Wirral Council cuts: Protest held outside town hall

Protesters outside Wallasey Town Hall The proposals on how to cut the budget are out to consultation until 31 January

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About 150 people protested outside a Wirral council meeting over plans to cut the budget by £39m next year.

Most were council employees who could face redundancy if the cuts go ahead.

Two petitions - each with about 8,000 signatures - were handed in to the council at the start of the meeting at Wallasey Town Hall on Monday night.

The authority is proposing cuts to children's services, reduced leisure services and cutting back office costs as ways of making savings.

The plans are out to consultation until 31 January.

'Cutting back'

One of the petitions against the cuts to jobs and services was handed to the council by Ross Quinn of Wirral United Against Cuts.

He said: "Respite centres and people with disabled children who get transport to and from respite centres, all of these things are under attack.

"You are talking to people who haven't really got any spare money as it is and they are already cutting back on loads of things.

"They are having to try and find all this extra money that's just not there."

The second was put together by Phil Simpson over the plans to close Birkenhead council-run kennels.

Start Quote

It is not as a result of our choice”

End Quote Phil Davies Wirral Council leader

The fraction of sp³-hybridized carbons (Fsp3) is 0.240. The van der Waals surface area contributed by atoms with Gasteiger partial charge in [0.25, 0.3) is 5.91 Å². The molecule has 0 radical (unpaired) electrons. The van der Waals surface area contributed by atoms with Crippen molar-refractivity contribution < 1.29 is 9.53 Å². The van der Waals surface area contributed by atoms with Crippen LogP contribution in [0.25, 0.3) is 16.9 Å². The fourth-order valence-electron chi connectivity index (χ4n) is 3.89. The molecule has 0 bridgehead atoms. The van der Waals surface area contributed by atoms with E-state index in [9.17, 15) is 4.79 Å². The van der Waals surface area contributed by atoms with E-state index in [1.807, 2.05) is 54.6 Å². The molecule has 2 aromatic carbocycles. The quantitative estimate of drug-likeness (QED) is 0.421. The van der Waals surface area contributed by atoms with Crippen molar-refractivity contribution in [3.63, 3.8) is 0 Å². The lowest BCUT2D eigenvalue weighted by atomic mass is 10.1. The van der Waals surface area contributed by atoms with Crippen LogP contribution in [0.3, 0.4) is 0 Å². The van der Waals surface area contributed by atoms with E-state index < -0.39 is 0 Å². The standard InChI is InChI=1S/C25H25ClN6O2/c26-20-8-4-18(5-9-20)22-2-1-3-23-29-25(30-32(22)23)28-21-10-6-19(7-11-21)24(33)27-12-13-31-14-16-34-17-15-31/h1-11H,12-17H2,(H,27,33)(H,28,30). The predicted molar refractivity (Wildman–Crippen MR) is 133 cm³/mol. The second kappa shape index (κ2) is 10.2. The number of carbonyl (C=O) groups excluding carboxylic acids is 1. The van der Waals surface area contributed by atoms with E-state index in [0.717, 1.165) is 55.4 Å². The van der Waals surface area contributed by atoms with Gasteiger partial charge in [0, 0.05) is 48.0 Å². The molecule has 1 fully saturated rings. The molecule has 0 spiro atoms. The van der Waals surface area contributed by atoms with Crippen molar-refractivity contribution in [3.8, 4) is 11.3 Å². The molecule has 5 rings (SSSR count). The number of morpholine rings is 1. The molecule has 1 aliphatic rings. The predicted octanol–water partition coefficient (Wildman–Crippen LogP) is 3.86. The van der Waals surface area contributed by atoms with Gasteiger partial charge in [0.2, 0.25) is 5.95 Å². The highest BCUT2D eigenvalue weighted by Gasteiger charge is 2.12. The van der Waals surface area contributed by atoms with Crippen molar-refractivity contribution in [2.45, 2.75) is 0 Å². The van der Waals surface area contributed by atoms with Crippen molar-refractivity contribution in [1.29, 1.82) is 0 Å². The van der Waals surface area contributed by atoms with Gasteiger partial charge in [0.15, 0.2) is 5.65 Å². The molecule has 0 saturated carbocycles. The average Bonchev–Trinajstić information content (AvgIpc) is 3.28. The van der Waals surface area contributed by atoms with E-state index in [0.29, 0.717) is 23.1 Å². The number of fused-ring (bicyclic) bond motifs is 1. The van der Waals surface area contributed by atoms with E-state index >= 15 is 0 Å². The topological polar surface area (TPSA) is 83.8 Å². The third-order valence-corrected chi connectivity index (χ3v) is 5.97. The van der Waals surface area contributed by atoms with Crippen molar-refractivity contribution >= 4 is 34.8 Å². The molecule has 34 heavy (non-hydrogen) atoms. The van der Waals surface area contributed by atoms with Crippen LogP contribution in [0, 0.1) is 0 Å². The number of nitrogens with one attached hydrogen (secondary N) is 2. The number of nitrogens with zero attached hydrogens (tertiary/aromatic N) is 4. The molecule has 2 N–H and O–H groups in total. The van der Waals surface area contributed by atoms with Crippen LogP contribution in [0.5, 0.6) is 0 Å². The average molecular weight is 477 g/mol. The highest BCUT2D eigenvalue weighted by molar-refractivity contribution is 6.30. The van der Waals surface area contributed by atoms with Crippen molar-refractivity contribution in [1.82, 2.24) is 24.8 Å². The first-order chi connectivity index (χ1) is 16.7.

Wirral Council leader Phil Davies said the proposed savings were due to central government funding cuts.

He said: "Labour leaders - not just myself but elsewhere in Merseyside and in the north of England - have got this horrendous task of trying to manage our budget in the wake of these huge cuts.

"In Wirral's case, we are having to cut somewhere in the region of one third of our total budget in the next three years, some £109m.

"It is not as a result of our choice. "

Chief executive of the council Graham Burgess has said residents do have a say in where the cuts will be made, as their proposals exceed the cuts needed to be made by 25%.

They include plans to start charging schools for the provision of crossing patrols, introducing an opt-in charge for the removal of garden waste and the end of maintenance at 16 of Wirral's beaches.

They also include plans to end the sponsorship deal with Tranmere Rovers, which has been in place since the 1989/90 season, to save the council £135,000 a year.

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